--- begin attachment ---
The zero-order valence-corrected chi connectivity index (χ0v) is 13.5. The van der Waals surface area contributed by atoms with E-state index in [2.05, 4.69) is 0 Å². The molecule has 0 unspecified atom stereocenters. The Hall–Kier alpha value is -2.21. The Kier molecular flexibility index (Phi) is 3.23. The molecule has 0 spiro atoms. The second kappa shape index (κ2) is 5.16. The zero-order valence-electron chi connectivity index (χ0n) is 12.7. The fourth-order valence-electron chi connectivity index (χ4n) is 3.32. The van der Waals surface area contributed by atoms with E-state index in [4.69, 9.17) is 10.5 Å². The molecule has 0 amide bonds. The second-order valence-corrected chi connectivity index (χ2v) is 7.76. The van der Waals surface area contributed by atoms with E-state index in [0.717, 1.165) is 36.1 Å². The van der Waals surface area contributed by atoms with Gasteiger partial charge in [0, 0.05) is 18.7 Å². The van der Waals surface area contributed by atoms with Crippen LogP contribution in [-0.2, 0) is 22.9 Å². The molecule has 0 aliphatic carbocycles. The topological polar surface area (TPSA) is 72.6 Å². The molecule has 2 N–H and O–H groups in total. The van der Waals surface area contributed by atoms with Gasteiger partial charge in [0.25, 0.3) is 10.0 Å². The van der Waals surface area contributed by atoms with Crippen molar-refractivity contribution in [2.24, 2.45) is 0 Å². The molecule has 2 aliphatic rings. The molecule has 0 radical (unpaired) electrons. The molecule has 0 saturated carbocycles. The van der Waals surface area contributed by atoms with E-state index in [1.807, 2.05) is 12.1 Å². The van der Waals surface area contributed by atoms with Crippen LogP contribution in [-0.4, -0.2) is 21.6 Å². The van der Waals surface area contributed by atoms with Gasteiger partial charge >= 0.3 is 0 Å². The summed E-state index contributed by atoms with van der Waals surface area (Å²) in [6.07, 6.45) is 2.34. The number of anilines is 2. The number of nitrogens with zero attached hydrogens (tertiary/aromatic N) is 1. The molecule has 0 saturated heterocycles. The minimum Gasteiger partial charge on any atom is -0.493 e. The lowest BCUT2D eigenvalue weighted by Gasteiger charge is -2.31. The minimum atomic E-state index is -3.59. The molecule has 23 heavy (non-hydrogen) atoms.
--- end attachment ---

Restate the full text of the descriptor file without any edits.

The zero-order valence-corrected chi connectivity index (χ0v) is 13.5. The van der Waals surface area contributed by atoms with E-state index in [2.05, 4.69) is 0 Å². The molecule has 0 unspecified atom stereocenters. The Hall–Kier alpha value is -2.21. The Kier molecular flexibility index (Phi) is 3.23. The molecule has 0 spiro atoms. The second kappa shape index (κ2) is 5.16. The zero-order valence-electron chi connectivity index (χ0n) is 12.7. The fourth-order valence-electron chi connectivity index (χ4n) is 3.32. The van der Waals surface area contributed by atoms with E-state index in [4.69, 9.17) is 10.5 Å². The molecule has 0 amide bonds. The second-order valence-corrected chi connectivity index (χ2v) is 7.76. The van der Waals surface area contributed by atoms with E-state index in [0.717, 1.165) is 36.1 Å². The van der Waals surface area contributed by atoms with Gasteiger partial charge in [0, 0.05) is 18.7 Å². The van der Waals surface area contributed by atoms with Crippen LogP contribution in [-0.2, 0) is 22.9 Å². The molecule has 0 aliphatic carbocycles. The topological polar surface area (TPSA) is 72.6 Å². The molecule has 2 N–H and O–H groups in total. The van der Waals surface area contributed by atoms with Gasteiger partial charge in [0.25, 0.3) is 10.0 Å². The van der Waals surface area contributed by atoms with Crippen molar-refractivity contribution in [2.24, 2.45) is 0 Å². The molecule has 2 aliphatic rings. The molecule has 0 radical (unpaired) electrons. The molecule has 0 saturated carbocycles. The van der Waals surface area contributed by atoms with E-state index in [1.807, 2.05) is 12.1 Å². The van der Waals surface area contributed by atoms with Crippen LogP contribution in [-0.4, -0.2) is 21.6 Å². The van der Waals surface area contributed by atoms with Gasteiger partial charge >= 0.3 is 0 Å². The summed E-state index contributed by atoms with van der Waals surface area (Å²) in [6.07, 6.45) is 2.34. The number of anilines is 2. The number of nitrogens with zero attached hydrogens (tertiary/aromatic N) is 1. The molecule has 0 saturated heterocycles. The minimum Gasteiger partial charge on any atom is -0.493 e. The lowest BCUT2D eigenvalue weighted by Gasteiger charge is -2.31. The minimum atomic E-state index is -3.59. The molecule has 23 heavy (non-hydrogen) atoms.